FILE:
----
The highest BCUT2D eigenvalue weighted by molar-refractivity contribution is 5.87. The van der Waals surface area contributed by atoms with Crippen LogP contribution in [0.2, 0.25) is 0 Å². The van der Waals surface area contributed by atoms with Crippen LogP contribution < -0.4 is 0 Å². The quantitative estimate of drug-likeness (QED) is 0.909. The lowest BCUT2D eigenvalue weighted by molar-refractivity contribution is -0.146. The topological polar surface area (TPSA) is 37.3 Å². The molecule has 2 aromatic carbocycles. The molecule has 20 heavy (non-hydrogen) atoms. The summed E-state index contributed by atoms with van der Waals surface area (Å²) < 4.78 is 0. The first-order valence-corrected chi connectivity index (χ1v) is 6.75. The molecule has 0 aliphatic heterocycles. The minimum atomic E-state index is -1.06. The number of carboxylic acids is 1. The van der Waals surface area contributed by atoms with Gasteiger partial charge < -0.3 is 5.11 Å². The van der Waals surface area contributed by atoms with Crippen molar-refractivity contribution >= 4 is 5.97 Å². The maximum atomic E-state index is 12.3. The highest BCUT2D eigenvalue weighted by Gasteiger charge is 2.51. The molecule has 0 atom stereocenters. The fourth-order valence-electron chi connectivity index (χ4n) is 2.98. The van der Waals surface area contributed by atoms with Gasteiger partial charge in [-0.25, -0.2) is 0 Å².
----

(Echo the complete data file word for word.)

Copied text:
The highest BCUT2D eigenvalue weighted by molar-refractivity contribution is 5.87. The van der Waals surface area contributed by atoms with Crippen LogP contribution in [0.2, 0.25) is 0 Å². The van der Waals surface area contributed by atoms with Crippen LogP contribution < -0.4 is 0 Å². The quantitative estimate of drug-likeness (QED) is 0.909. The lowest BCUT2D eigenvalue weighted by molar-refractivity contribution is -0.146. The topological polar surface area (TPSA) is 37.3 Å². The molecule has 2 aromatic carbocycles. The molecule has 20 heavy (non-hydrogen) atoms. The summed E-state index contributed by atoms with van der Waals surface area (Å²) < 4.78 is 0. The first-order valence-corrected chi connectivity index (χ1v) is 6.75. The molecule has 0 aliphatic heterocycles. The minimum atomic E-state index is -1.06. The number of carboxylic acids is 1. The van der Waals surface area contributed by atoms with Gasteiger partial charge < -0.3 is 5.11 Å². The van der Waals surface area contributed by atoms with Crippen molar-refractivity contribution >= 4 is 5.97 Å². The maximum atomic E-state index is 12.3. The highest BCUT2D eigenvalue weighted by Gasteiger charge is 2.51. The molecule has 0 atom stereocenters. The fourth-order valence-electron chi connectivity index (χ4n) is 2.98. The van der Waals surface area contributed by atoms with Gasteiger partial charge in [-0.25, -0.2) is 0 Å².